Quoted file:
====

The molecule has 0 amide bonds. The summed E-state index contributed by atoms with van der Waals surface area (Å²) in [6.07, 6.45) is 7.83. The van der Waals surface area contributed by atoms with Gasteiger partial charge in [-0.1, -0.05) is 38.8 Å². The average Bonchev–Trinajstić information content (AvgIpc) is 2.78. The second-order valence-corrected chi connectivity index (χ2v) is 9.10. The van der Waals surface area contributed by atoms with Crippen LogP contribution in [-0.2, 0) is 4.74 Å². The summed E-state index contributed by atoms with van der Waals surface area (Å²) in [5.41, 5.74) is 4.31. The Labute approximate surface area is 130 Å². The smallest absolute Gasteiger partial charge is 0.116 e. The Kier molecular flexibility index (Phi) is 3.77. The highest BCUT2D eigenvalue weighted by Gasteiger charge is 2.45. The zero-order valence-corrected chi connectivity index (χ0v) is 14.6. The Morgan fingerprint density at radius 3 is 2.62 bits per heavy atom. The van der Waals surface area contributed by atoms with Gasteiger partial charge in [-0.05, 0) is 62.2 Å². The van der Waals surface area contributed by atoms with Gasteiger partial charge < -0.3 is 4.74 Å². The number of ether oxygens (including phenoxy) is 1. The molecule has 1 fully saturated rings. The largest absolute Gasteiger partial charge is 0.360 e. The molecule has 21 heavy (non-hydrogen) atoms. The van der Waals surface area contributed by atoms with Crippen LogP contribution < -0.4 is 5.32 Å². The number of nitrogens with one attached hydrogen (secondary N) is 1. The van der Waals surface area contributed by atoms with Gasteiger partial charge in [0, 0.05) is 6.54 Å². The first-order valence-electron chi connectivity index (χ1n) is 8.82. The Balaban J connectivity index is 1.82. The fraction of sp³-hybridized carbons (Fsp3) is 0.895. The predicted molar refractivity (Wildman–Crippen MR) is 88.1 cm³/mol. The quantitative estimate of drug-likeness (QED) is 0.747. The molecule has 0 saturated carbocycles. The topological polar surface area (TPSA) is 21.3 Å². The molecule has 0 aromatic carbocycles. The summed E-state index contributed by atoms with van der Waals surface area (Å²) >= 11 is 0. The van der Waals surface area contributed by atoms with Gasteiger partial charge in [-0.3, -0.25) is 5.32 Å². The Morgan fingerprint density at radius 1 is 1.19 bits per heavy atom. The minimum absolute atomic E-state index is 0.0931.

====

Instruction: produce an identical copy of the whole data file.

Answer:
The molecule has 0 amide bonds. The summed E-state index contributed by atoms with van der Waals surface area (Å²) in [6.07, 6.45) is 7.83. The van der Waals surface area contributed by atoms with Gasteiger partial charge in [-0.1, -0.05) is 38.8 Å². The average Bonchev–Trinajstić information content (AvgIpc) is 2.78. The second-order valence-corrected chi connectivity index (χ2v) is 9.10. The van der Waals surface area contributed by atoms with Crippen LogP contribution in [-0.2, 0) is 4.74 Å². The summed E-state index contributed by atoms with van der Waals surface area (Å²) in [5.41, 5.74) is 4.31. The Labute approximate surface area is 130 Å². The smallest absolute Gasteiger partial charge is 0.116 e. The Kier molecular flexibility index (Phi) is 3.77. The highest BCUT2D eigenvalue weighted by Gasteiger charge is 2.45. The zero-order valence-corrected chi connectivity index (χ0v) is 14.6. The Morgan fingerprint density at radius 3 is 2.62 bits per heavy atom. The van der Waals surface area contributed by atoms with Gasteiger partial charge in [-0.05, 0) is 62.2 Å². The van der Waals surface area contributed by atoms with Gasteiger partial charge < -0.3 is 4.74 Å². The number of ether oxygens (including phenoxy) is 1. The molecule has 1 fully saturated rings. The largest absolute Gasteiger partial charge is 0.360 e. The molecule has 21 heavy (non-hydrogen) atoms. The van der Waals surface area contributed by atoms with Crippen LogP contribution < -0.4 is 5.32 Å². The number of nitrogens with one attached hydrogen (secondary N) is 1. The van der Waals surface area contributed by atoms with Gasteiger partial charge in [0, 0.05) is 6.54 Å². The first-order valence-electron chi connectivity index (χ1n) is 8.82. The Balaban J connectivity index is 1.82. The fraction of sp³-hybridized carbons (Fsp3) is 0.895. The predicted molar refractivity (Wildman–Crippen MR) is 88.1 cm³/mol. The quantitative estimate of drug-likeness (QED) is 0.747. The molecule has 0 saturated carbocycles. The topological polar surface area (TPSA) is 21.3 Å². The molecule has 0 aromatic carbocycles. The summed E-state index contributed by atoms with van der Waals surface area (Å²) >= 11 is 0. The van der Waals surface area contributed by atoms with Gasteiger partial charge in [-0.3, -0.25) is 5.32 Å². The Morgan fingerprint density at radius 1 is 1.19 bits per heavy atom. The minimum absolute atomic E-state index is 0.0931.